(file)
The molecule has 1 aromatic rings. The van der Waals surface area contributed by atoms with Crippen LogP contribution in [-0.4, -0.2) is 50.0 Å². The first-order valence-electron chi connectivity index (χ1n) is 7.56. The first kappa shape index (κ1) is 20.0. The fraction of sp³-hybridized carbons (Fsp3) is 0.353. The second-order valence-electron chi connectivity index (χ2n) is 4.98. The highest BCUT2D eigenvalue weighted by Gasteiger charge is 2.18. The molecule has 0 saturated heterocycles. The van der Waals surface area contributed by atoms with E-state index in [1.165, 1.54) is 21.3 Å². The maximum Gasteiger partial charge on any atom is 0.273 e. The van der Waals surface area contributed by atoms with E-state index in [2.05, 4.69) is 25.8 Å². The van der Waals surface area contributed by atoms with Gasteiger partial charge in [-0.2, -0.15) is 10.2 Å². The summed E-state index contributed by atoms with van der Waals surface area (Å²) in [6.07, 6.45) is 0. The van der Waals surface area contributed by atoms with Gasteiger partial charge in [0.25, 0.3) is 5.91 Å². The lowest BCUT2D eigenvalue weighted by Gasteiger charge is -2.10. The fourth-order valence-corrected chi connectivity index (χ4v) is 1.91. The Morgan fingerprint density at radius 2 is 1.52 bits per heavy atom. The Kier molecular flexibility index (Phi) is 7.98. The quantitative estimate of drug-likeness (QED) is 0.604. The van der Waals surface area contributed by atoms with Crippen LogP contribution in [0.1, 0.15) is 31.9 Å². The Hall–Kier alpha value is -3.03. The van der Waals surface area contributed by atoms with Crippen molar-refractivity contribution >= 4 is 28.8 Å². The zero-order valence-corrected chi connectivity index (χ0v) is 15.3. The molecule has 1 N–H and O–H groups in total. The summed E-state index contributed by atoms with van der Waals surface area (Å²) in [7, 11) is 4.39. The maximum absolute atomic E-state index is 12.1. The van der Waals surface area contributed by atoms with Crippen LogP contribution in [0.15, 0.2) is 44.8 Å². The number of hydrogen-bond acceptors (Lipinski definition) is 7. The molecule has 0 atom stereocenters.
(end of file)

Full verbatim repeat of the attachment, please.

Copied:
The molecule has 1 aromatic rings. The van der Waals surface area contributed by atoms with Crippen LogP contribution in [-0.4, -0.2) is 50.0 Å². The first-order valence-electron chi connectivity index (χ1n) is 7.56. The first kappa shape index (κ1) is 20.0. The fraction of sp³-hybridized carbons (Fsp3) is 0.353. The second-order valence-electron chi connectivity index (χ2n) is 4.98. The highest BCUT2D eigenvalue weighted by Gasteiger charge is 2.18. The molecule has 0 saturated heterocycles. The van der Waals surface area contributed by atoms with E-state index in [1.165, 1.54) is 21.3 Å². The maximum Gasteiger partial charge on any atom is 0.273 e. The van der Waals surface area contributed by atoms with E-state index in [2.05, 4.69) is 25.8 Å². The van der Waals surface area contributed by atoms with Gasteiger partial charge in [-0.2, -0.15) is 10.2 Å². The summed E-state index contributed by atoms with van der Waals surface area (Å²) in [6.07, 6.45) is 0. The van der Waals surface area contributed by atoms with Gasteiger partial charge in [0.25, 0.3) is 5.91 Å². The lowest BCUT2D eigenvalue weighted by Gasteiger charge is -2.10. The fourth-order valence-corrected chi connectivity index (χ4v) is 1.91. The Morgan fingerprint density at radius 2 is 1.52 bits per heavy atom. The Kier molecular flexibility index (Phi) is 7.98. The quantitative estimate of drug-likeness (QED) is 0.604. The van der Waals surface area contributed by atoms with Crippen LogP contribution in [0.1, 0.15) is 31.9 Å². The Hall–Kier alpha value is -3.03. The van der Waals surface area contributed by atoms with Crippen molar-refractivity contribution >= 4 is 28.8 Å². The zero-order valence-corrected chi connectivity index (χ0v) is 15.3. The molecule has 1 N–H and O–H groups in total. The summed E-state index contributed by atoms with van der Waals surface area (Å²) in [7, 11) is 4.39. The maximum absolute atomic E-state index is 12.1. The van der Waals surface area contributed by atoms with Crippen LogP contribution in [0.15, 0.2) is 44.8 Å². The number of hydrogen-bond acceptors (Lipinski definition) is 7. The molecule has 0 atom stereocenters.